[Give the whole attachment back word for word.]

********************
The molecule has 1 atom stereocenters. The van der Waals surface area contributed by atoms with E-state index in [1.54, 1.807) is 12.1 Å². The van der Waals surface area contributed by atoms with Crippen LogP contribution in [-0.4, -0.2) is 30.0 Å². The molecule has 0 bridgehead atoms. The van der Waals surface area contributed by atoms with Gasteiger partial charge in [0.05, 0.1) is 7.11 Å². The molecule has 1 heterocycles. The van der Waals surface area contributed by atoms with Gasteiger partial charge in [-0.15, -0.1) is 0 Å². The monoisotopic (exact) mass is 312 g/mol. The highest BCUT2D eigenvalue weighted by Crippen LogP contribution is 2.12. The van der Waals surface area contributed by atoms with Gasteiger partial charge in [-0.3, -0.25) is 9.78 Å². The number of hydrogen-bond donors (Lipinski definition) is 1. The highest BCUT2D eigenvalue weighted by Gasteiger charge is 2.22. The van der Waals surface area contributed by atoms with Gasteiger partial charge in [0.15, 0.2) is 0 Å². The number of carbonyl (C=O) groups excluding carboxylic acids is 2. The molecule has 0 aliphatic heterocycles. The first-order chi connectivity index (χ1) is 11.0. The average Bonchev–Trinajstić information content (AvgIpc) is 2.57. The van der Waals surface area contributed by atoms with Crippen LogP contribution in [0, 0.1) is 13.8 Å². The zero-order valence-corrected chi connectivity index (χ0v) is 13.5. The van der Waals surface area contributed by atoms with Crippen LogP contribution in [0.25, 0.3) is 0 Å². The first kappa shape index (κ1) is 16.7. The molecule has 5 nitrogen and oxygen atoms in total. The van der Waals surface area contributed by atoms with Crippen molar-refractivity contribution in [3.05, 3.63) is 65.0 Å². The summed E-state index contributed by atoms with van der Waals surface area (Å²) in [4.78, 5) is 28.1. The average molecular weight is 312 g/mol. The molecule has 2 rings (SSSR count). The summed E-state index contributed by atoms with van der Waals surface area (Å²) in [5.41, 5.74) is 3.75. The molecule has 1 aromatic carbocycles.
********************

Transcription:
The molecule has 1 atom stereocenters. The van der Waals surface area contributed by atoms with E-state index in [1.54, 1.807) is 12.1 Å². The van der Waals surface area contributed by atoms with Crippen LogP contribution in [-0.4, -0.2) is 30.0 Å². The molecule has 0 bridgehead atoms. The van der Waals surface area contributed by atoms with Gasteiger partial charge in [0.05, 0.1) is 7.11 Å². The molecule has 1 heterocycles. The van der Waals surface area contributed by atoms with Gasteiger partial charge in [-0.15, -0.1) is 0 Å². The monoisotopic (exact) mass is 312 g/mol. The highest BCUT2D eigenvalue weighted by Crippen LogP contribution is 2.12. The van der Waals surface area contributed by atoms with Gasteiger partial charge in [-0.3, -0.25) is 9.78 Å². The number of hydrogen-bond donors (Lipinski definition) is 1. The highest BCUT2D eigenvalue weighted by Gasteiger charge is 2.22. The van der Waals surface area contributed by atoms with Gasteiger partial charge in [0.15, 0.2) is 0 Å². The number of carbonyl (C=O) groups excluding carboxylic acids is 2. The molecule has 0 aliphatic heterocycles. The first-order chi connectivity index (χ1) is 11.0. The average Bonchev–Trinajstić information content (AvgIpc) is 2.57. The van der Waals surface area contributed by atoms with Crippen LogP contribution in [0, 0.1) is 13.8 Å². The zero-order valence-corrected chi connectivity index (χ0v) is 13.5. The van der Waals surface area contributed by atoms with Crippen LogP contribution in [0.25, 0.3) is 0 Å². The first kappa shape index (κ1) is 16.7. The molecule has 5 nitrogen and oxygen atoms in total. The van der Waals surface area contributed by atoms with Crippen molar-refractivity contribution in [3.05, 3.63) is 65.0 Å². The summed E-state index contributed by atoms with van der Waals surface area (Å²) in [4.78, 5) is 28.1. The average molecular weight is 312 g/mol. The molecule has 2 rings (SSSR count). The summed E-state index contributed by atoms with van der Waals surface area (Å²) in [5.41, 5.74) is 3.75. The molecule has 1 aromatic carbocycles.